Maggie hive with super

Dec 05, 2020

The Maggie hive is a standard model I build in different versions. This last prototype contains frames to harvest honey. The hive is still elevated in a tree but the top can be easily removed to access the honey chamber over the brood chamber when necessary.

The Maggie hive is a cylindrical brood chamber of red Cedar encased in an exterior hull of white Cypress. The hive looks square from the outside but the bees live in a cylinder they access through the front holes. A top board sits on the cylinder to which a  piece of comb is melted as an attractant and a prime to the swarm.  The bees build freely in the cylinder and an opening at the bottom allows to visit the hive if necessary. On the standard model, the roof is sealed – accessing from the top yields to the destruction of the comb. The picture below shows the brood chamber in its casing before the side insulation, the top board and the roof are set. The hand hole at the bottom is visible, it is unscrewed by hand from the outside, when hanging underneath the hive.

In this particular model, a hole of 60 mm is cut into the top board and 4 Warre bars are added to restrict the flow of bees but also to allow the bees to still build from the roof. When the honey chamber is not in use, the hole is plugged with the cut piece wrapped in a square of fabric to make it proof but also to prevent the bees to access and  propolize the circular crack which would make the removal of the plug impossible. Adam Wright of Custos Apium gave me this tip. For further information about Adam’s activities you can visit his website at:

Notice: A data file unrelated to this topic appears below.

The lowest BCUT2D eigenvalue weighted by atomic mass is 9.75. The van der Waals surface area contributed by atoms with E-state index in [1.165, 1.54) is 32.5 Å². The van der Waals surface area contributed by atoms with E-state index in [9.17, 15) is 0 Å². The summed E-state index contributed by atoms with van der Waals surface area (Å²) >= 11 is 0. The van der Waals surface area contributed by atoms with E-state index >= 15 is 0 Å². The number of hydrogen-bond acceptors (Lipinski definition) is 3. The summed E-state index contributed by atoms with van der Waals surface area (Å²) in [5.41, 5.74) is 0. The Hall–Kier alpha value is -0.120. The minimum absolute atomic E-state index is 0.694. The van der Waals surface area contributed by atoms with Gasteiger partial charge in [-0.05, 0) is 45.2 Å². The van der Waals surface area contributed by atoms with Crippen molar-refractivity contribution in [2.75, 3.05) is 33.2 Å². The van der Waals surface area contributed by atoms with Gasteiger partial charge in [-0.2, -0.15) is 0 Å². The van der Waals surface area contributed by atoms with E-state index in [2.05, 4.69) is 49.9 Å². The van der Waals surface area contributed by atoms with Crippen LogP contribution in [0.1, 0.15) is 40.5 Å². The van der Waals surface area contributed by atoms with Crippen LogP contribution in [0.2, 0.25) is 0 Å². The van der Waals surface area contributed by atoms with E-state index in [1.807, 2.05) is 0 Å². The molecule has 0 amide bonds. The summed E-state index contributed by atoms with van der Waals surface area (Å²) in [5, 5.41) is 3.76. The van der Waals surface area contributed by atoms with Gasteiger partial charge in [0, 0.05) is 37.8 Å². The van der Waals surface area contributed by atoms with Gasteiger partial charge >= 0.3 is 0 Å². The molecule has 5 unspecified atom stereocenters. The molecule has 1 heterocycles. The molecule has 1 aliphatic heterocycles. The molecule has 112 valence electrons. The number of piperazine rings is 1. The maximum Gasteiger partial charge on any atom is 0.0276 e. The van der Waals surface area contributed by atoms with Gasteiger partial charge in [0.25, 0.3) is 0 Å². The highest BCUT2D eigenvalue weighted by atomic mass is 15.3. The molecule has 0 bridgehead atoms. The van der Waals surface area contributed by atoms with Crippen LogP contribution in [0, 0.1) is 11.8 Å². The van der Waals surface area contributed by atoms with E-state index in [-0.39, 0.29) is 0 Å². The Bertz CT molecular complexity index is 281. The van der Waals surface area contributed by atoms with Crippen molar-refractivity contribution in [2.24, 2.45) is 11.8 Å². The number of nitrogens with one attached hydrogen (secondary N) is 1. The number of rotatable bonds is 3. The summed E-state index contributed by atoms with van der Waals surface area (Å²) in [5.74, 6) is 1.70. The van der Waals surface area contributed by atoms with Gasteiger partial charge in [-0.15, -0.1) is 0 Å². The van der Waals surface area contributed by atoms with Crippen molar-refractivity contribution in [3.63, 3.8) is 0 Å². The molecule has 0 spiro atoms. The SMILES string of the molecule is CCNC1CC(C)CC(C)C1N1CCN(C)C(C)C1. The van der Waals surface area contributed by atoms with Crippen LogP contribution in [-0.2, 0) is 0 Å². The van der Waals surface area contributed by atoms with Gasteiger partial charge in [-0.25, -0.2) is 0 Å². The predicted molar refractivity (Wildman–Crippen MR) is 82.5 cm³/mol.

A gap of 6 mm separates the Warre bars from each other. The picture below displays the waxed and propolized bars as the top board is turned upside down.

The frames in the compartment over the brood chamber are standard deep frames recut to fit the depth of the hive. Their surface is about half of a standard deep. The top bars of the frames are wedges to which the comb will hang. There is no foundation on these frames, the bees build the whole comb. As a consequence the honey is extracted by pressure and not centrifugation. The picture below shows a standard deep, a standard super and the recut deep.

The tips of the frames sit on two bars fixed to the walls of the chamber and the frame bottom bars hang 5 mm over the top board so the bees can circulate below the frames. The frames will be set in May of the second season when the bees are fully installed in the brood chamber. In the meanwhile the compartment is filled with a pillow case of wood shaving for insulation. The pictures below shows the frames being installed.

The Maggie hive on the left compared to another construction on the right. The compartment for the honey frames increases the length of the hive over the top entrance hole.